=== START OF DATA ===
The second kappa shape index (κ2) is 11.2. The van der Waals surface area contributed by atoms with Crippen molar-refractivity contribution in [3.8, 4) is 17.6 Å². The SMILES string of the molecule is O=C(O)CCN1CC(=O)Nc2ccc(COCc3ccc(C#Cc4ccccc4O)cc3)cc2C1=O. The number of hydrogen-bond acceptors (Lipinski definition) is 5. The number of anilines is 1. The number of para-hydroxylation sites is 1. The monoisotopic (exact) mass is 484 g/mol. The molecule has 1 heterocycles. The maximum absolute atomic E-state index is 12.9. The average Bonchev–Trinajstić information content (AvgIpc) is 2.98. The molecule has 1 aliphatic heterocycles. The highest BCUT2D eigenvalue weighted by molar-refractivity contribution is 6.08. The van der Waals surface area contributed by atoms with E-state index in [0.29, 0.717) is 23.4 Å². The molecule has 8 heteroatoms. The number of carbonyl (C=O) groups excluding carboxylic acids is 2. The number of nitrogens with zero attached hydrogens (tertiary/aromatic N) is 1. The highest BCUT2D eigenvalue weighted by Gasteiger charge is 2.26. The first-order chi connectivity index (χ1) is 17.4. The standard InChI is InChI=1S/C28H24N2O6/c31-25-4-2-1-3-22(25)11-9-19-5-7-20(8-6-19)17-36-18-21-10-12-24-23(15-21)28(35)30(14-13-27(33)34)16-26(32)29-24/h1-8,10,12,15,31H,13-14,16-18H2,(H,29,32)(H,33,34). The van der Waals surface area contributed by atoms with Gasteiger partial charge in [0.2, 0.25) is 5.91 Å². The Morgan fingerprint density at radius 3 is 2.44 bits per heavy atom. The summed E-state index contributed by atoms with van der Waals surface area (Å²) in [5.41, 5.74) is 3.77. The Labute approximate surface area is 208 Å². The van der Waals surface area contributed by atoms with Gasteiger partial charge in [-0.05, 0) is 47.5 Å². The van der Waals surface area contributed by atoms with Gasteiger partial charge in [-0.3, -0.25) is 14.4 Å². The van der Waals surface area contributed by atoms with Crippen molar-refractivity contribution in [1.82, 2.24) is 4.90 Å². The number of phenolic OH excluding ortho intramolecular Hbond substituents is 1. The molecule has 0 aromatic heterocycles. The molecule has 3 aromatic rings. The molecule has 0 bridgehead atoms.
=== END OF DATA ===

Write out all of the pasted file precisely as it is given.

The second kappa shape index (κ2) is 11.2. The van der Waals surface area contributed by atoms with Crippen molar-refractivity contribution in [3.8, 4) is 17.6 Å². The SMILES string of the molecule is O=C(O)CCN1CC(=O)Nc2ccc(COCc3ccc(C#Cc4ccccc4O)cc3)cc2C1=O. The number of hydrogen-bond acceptors (Lipinski definition) is 5. The number of anilines is 1. The number of para-hydroxylation sites is 1. The monoisotopic (exact) mass is 484 g/mol. The molecule has 1 heterocycles. The maximum absolute atomic E-state index is 12.9. The average Bonchev–Trinajstić information content (AvgIpc) is 2.98. The molecule has 1 aliphatic heterocycles. The highest BCUT2D eigenvalue weighted by molar-refractivity contribution is 6.08. The van der Waals surface area contributed by atoms with E-state index in [0.29, 0.717) is 23.4 Å². The molecule has 8 heteroatoms. The number of carbonyl (C=O) groups excluding carboxylic acids is 2. The number of nitrogens with zero attached hydrogens (tertiary/aromatic N) is 1. The highest BCUT2D eigenvalue weighted by Gasteiger charge is 2.26. The first-order chi connectivity index (χ1) is 17.4. The standard InChI is InChI=1S/C28H24N2O6/c31-25-4-2-1-3-22(25)11-9-19-5-7-20(8-6-19)17-36-18-21-10-12-24-23(15-21)28(35)30(14-13-27(33)34)16-26(32)29-24/h1-8,10,12,15,31H,13-14,16-18H2,(H,29,32)(H,33,34). The van der Waals surface area contributed by atoms with Gasteiger partial charge in [0.2, 0.25) is 5.91 Å². The Morgan fingerprint density at radius 3 is 2.44 bits per heavy atom. The summed E-state index contributed by atoms with van der Waals surface area (Å²) in [5.41, 5.74) is 3.77. The Labute approximate surface area is 208 Å². The van der Waals surface area contributed by atoms with Gasteiger partial charge in [-0.05, 0) is 47.5 Å². The van der Waals surface area contributed by atoms with Gasteiger partial charge in [-0.3, -0.25) is 14.4 Å². The van der Waals surface area contributed by atoms with Crippen molar-refractivity contribution in [1.82, 2.24) is 4.90 Å². The number of phenolic OH excluding ortho intramolecular Hbond substituents is 1. The molecule has 0 aromatic heterocycles. The molecule has 3 aromatic rings. The molecule has 0 bridgehead atoms.